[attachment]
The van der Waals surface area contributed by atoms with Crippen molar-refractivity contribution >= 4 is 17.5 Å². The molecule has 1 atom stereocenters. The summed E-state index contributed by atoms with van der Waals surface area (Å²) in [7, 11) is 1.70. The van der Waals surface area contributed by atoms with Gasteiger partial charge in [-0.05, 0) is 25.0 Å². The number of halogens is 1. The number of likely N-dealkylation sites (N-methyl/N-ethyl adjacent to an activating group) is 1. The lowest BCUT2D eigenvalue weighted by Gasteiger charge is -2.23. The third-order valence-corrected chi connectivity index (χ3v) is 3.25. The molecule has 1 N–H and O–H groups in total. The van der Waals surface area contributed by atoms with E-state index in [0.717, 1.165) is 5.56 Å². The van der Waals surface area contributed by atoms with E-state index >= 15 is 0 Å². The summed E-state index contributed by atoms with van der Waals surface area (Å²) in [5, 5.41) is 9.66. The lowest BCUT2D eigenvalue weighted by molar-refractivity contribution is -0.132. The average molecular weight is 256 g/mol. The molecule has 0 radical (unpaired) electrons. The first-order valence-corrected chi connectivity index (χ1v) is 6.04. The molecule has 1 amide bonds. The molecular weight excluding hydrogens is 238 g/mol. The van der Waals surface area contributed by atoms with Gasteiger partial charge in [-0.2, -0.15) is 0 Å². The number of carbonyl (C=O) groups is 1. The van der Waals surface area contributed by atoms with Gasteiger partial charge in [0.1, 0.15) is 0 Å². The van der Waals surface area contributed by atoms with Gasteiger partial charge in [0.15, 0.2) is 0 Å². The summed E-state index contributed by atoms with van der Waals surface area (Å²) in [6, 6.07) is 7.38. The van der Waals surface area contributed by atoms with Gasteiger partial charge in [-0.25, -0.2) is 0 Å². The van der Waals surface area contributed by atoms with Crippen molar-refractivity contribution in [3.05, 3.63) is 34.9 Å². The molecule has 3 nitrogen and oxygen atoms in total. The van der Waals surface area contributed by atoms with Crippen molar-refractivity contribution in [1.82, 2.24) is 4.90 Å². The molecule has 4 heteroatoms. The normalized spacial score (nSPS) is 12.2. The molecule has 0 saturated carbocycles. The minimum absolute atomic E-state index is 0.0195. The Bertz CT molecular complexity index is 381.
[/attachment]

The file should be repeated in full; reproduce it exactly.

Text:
The van der Waals surface area contributed by atoms with Crippen molar-refractivity contribution >= 4 is 17.5 Å². The molecule has 1 atom stereocenters. The summed E-state index contributed by atoms with van der Waals surface area (Å²) in [7, 11) is 1.70. The van der Waals surface area contributed by atoms with Gasteiger partial charge in [-0.05, 0) is 25.0 Å². The number of halogens is 1. The number of likely N-dealkylation sites (N-methyl/N-ethyl adjacent to an activating group) is 1. The lowest BCUT2D eigenvalue weighted by Gasteiger charge is -2.23. The third-order valence-corrected chi connectivity index (χ3v) is 3.25. The molecule has 1 N–H and O–H groups in total. The van der Waals surface area contributed by atoms with E-state index in [0.717, 1.165) is 5.56 Å². The van der Waals surface area contributed by atoms with E-state index >= 15 is 0 Å². The summed E-state index contributed by atoms with van der Waals surface area (Å²) in [5, 5.41) is 9.66. The lowest BCUT2D eigenvalue weighted by molar-refractivity contribution is -0.132. The average molecular weight is 256 g/mol. The molecule has 0 radical (unpaired) electrons. The first-order valence-corrected chi connectivity index (χ1v) is 6.04. The molecule has 1 amide bonds. The molecular weight excluding hydrogens is 238 g/mol. The van der Waals surface area contributed by atoms with Gasteiger partial charge in [-0.2, -0.15) is 0 Å². The number of carbonyl (C=O) groups is 1. The van der Waals surface area contributed by atoms with Gasteiger partial charge in [0.1, 0.15) is 0 Å². The van der Waals surface area contributed by atoms with Gasteiger partial charge in [0.15, 0.2) is 0 Å². The summed E-state index contributed by atoms with van der Waals surface area (Å²) in [6, 6.07) is 7.38. The van der Waals surface area contributed by atoms with Gasteiger partial charge in [-0.25, -0.2) is 0 Å². The van der Waals surface area contributed by atoms with Crippen molar-refractivity contribution in [3.05, 3.63) is 34.9 Å². The molecule has 3 nitrogen and oxygen atoms in total. The van der Waals surface area contributed by atoms with Crippen molar-refractivity contribution in [1.82, 2.24) is 4.90 Å². The molecule has 4 heteroatoms. The normalized spacial score (nSPS) is 12.2. The molecule has 0 saturated carbocycles. The minimum absolute atomic E-state index is 0.0195. The Bertz CT molecular complexity index is 381.